Swansea Water Desalinization Plant
A desalination plant project in Swansea is the first public system like it in the state. And it is being built with help from stimulus.

Recovery Act Impact: Clean and Drinking Water State Revolving Funds

  • 110 projects

  • $178 million

  • Worth over $770 million in construction value

The project involves taking salted water from the Palmer River at low tide when salinity levels are low, treating it for drinking water and discharging at high tide.The significance of the desalinization plant is vital to this town which has experienced chronic water shortages with demand often outstripping supply, especially during the summer.

Swansea Water Desalinization Plant

The plant's funding - the total cost of the project is $18 million - is receiving $1.15 million under the stimulus-funded state revolving fund program through the Massachusetts Department of Environmental Protection.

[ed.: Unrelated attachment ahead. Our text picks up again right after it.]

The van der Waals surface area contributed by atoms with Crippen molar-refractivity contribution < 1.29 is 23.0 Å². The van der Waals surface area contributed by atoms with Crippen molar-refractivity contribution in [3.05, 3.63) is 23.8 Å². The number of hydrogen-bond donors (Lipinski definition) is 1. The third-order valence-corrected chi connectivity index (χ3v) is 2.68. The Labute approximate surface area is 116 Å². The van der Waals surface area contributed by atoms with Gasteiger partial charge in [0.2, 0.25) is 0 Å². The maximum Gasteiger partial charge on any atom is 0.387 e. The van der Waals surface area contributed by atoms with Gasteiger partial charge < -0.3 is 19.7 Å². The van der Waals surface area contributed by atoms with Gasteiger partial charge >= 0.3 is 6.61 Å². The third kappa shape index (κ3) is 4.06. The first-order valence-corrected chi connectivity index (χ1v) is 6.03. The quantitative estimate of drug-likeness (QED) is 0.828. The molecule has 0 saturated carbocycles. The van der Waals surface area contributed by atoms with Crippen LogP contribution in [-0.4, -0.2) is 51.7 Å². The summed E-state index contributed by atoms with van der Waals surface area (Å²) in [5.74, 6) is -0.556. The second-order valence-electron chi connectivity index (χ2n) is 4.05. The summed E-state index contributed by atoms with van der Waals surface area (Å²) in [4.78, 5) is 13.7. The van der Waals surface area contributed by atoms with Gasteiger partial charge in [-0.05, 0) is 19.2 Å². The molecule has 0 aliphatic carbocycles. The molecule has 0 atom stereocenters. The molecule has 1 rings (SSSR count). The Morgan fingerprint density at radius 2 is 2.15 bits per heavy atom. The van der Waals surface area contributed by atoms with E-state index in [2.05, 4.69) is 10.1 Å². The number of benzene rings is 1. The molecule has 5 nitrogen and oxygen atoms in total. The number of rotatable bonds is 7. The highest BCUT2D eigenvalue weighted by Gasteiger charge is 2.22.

According to Robert Marquis, superintendent of the Swansea Water District, cold water desalination is not usually implemented in the Northeast because the reverse-osmosis membranes - which are what removes the salt from the water - don't function in very cold weather.

To enable the process to work, the plant site was located two miles away from the river, allowing the water's temperature to increase in the pipeline.

The desalination plant withdraws 4 million gallons of water from the river during two daily cycles at 5,400 gallons a minute. The raw water is pretreated with membrane filtration, followed by reverse osmosis, producing 1.2 million gallons of drinking water and returning 2.8 million gallons of reject water back to the river at 3,700 gallons a minute.

Swansea Water Desalinization Plant

Marquis added that the desalination process is combined with a separate process for treatment of a groundwater source at the plant site, for a combined total daily production of 2.2 million gallons, a capacity that can serve 20,000 people. Eventually, he said, the plant will have the capacity to be regional, helping towns like nearby Rehoboth, which doesn't have a water treatment facility.

"Membrane filtration is the wave of the future," he said.